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Friday, October 7, 2022


Is This ‘QEnergy’?

Authored by Michael Every via Rabobank,

The End Of An Era

The current feeling of uncertainty and insecurity, and of long-established norms and paradigms collapsing, cannot be better underlined than with the sad passing of Queen Elizabeth II yesterday at 96. She was world famous for being THE Queen in a way no monarch, British or otherwise, likely will ever be again. She was also the one personal, not political, institution that most Britons could still respect, and her absence leaves a vacuum in a divided country already unsure of itself, cut loose from other anchors, and buffeted by many storms.

Against that sad backdrop, markets had the same feeling.

Early in the day, RBA Governor Lowe gave a dovish speech flagging “large” (meaning 50bps) hikes would soon give way to smaller steps, and that inflation expectations remain well-anchored. The press flagged this as an avantgarde policy pivot, and the bond market took it that way, yields plunging in the immediate aftermath the equivalent of a small rate cut; which loosens financial conditions; which juices inflation.

Except the RBA is never ahead of the curve; it did not go to this year’s Jackson Hole, perhaps to avoid hearing the hawkish message there; and it is behind the current curve given the red-hot local labour market and broader structural changes underway. The open secret is that this dovish tone was about the property market: yet, globally, the era of ‘asset-prices first!’ looks over.  

Underlining that fact, the ECB meeting yesterday saw the 75bps hike expected, taking the deposit facility rate to 0.75% and the refi rate to 1.25%. As our ECB-watchers conclude, with markets pricing far more than 50bps, the Bank had no choice.

Yet President Lagarde was unequivocally hawkish, stressing “we’re so far away from a rate that will get inflation to 2%”. ECB projections are now of: significantly lower growth (if no recession in the base case, which seems extremely optimistic given Germany’s economy minister is talking about shutting down swathes of industry ahead); and significantly higher inflation, now seen at 8.1% in 2022, 5.5% in 2023, and still an above-target 2.3% in 2024. As a result, they have upgraded their ECB rate forecasts to a 50bp hike in October, another 50bp in December, and then 25bp in January, with risks to the upside. And this in an economy faring far worse than Australia.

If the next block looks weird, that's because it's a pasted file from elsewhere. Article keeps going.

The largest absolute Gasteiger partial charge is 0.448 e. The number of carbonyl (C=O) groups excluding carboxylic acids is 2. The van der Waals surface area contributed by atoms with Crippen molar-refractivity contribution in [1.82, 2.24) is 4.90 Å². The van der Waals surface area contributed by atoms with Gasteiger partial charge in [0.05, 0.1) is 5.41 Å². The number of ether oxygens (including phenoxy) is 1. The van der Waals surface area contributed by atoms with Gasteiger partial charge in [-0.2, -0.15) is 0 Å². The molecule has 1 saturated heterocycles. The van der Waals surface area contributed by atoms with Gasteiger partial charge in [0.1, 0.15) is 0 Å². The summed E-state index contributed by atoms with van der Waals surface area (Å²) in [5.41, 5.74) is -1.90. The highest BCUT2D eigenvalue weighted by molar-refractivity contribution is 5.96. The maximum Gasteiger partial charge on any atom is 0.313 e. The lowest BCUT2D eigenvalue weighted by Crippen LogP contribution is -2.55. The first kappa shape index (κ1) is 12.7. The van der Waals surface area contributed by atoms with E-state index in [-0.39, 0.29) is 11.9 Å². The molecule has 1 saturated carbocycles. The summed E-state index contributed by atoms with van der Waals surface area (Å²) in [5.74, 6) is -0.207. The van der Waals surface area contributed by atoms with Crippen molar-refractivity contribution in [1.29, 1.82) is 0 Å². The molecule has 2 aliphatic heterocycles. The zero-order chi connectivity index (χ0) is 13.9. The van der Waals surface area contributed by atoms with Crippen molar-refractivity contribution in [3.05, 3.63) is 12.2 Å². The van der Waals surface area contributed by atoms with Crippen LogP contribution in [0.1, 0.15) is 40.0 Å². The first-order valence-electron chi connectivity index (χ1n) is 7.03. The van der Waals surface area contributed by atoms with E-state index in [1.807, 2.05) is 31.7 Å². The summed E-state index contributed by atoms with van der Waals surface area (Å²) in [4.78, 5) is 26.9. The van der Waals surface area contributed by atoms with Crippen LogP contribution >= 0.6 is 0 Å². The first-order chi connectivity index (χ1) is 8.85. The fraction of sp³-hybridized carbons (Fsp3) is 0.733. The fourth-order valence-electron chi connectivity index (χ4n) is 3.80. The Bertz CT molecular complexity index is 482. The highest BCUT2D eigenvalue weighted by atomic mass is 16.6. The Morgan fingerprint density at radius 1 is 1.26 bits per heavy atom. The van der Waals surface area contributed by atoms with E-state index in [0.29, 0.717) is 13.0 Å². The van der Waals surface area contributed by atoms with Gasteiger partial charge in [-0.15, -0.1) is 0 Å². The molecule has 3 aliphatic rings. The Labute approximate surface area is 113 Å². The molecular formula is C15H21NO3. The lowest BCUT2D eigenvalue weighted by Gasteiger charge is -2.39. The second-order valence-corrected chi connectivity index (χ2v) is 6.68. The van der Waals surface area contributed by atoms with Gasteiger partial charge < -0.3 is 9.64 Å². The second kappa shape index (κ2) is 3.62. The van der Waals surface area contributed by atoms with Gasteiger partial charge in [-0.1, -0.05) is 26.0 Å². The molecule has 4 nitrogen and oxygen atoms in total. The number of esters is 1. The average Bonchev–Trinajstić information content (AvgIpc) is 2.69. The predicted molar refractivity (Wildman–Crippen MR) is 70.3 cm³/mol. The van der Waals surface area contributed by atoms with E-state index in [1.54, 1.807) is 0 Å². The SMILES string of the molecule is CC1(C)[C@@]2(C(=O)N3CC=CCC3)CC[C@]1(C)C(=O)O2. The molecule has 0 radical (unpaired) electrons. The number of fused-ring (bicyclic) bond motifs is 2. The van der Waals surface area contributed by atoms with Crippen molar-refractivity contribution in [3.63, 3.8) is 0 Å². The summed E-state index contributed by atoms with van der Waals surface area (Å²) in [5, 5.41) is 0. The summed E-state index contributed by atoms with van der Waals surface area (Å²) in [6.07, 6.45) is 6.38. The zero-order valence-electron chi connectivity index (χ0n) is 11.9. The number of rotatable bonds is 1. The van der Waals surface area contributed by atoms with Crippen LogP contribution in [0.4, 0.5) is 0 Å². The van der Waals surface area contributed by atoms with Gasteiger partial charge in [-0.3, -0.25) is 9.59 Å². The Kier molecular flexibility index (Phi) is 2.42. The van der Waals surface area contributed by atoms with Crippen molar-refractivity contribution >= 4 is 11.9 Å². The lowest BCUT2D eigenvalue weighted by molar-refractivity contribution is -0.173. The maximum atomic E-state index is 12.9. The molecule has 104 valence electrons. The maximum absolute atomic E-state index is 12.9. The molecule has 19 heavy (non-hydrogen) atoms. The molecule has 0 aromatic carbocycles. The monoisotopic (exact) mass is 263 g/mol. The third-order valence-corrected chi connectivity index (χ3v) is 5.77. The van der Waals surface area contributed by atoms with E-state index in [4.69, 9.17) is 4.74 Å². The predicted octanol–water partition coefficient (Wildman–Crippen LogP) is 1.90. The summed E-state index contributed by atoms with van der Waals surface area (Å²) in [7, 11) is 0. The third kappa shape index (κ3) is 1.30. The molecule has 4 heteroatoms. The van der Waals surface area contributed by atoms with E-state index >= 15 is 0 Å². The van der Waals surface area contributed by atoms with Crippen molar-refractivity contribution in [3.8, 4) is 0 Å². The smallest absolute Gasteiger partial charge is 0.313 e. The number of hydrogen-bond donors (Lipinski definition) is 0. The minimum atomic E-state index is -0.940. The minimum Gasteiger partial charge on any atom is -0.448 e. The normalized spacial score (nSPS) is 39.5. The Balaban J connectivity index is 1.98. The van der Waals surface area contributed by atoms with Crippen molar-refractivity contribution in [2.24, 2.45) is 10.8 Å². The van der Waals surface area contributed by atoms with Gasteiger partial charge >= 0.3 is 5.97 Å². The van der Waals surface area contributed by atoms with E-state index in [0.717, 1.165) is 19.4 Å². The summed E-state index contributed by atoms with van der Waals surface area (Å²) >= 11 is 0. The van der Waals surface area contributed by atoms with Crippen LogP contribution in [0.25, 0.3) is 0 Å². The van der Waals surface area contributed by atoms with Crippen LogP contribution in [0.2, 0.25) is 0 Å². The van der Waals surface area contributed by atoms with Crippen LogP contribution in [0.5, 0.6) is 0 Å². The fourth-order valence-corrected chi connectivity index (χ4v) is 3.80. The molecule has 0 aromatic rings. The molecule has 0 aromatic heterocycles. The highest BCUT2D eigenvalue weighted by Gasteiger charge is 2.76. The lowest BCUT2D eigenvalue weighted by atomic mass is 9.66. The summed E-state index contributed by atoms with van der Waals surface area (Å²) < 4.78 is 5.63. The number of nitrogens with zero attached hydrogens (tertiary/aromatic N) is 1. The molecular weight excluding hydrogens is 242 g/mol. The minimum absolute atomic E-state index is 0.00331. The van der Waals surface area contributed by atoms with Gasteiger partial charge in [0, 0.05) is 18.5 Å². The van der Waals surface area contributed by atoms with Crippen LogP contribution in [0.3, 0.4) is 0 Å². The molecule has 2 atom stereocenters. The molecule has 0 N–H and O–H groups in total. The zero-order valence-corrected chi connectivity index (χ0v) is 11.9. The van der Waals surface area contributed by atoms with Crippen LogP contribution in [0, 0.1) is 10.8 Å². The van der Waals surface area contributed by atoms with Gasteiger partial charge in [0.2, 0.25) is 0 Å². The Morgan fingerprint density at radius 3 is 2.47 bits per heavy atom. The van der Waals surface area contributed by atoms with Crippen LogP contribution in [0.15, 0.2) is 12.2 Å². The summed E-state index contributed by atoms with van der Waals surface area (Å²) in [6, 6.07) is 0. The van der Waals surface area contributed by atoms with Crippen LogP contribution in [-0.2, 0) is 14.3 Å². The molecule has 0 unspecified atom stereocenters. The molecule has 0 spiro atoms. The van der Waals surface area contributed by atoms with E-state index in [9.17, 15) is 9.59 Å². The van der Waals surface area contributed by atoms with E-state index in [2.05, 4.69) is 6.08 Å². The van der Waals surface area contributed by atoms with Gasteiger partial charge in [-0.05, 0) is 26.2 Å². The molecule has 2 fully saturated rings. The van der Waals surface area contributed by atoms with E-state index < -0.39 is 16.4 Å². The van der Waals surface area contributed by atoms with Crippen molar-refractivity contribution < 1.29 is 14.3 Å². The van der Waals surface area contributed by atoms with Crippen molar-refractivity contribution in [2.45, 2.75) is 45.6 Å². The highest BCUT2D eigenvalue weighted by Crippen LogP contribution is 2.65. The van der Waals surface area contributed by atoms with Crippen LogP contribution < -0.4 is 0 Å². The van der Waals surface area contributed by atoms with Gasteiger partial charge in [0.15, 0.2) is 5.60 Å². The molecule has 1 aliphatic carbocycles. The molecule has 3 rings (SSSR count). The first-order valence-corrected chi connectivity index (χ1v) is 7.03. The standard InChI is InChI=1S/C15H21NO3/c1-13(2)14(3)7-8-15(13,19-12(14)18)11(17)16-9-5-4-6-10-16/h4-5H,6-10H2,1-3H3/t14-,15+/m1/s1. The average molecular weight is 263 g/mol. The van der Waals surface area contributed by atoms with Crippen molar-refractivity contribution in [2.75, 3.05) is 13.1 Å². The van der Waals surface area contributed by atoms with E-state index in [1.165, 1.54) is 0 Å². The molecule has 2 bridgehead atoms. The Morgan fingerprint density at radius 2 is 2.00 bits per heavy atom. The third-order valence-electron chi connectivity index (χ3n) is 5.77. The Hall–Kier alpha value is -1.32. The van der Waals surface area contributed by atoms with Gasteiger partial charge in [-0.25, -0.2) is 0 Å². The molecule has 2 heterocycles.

(In terms of other technicalities, the ECB will continue to reinvest all maturing APP/PEPP assets, and the 0% interest rate cap on government deposits has been lifted until 30 April 2022 to ensure that rate hikes will correctly be transmitted into money markets: see the linked report for more coverage of the structural technicalities of these issues.)

Lagarde was very blunt about the Bank’s forecast errors for inflation, and was willing to say that ‘was on her’. She was equally blunt talking about the fact that monetary policy cannot produce energy, and that this crisis is largely a supply-side issue. Surprisingly, however, the ECB did not cover potential EU energy subsidies and what their impact on inflation, growth, rates, and markets would be. For that, we had to look back to the UK, where discussion on this vital topic was naturally overshadowed by events at Balmoral.

The UK’s new energy price guarantee caps most household bills at around £2,500 (based on normal usage) for two years will save a typical family £1,049 a year relative to the cap announced by Ofgem only a fortnight ago, and even more relative to some of the very gloomy projections for Q1 2023 (e.g., £5-6,000). That should reduce inflation by nearly 5ppts from Q4 onwards, even if it remains very high historically. Moreover, support for businesses for an initial 6-months will stave off energy-induced bankruptcies, but the details of this scheme are still unclear. Overall, this represents a vast structural change to the UK economy that naturally flows through to markets.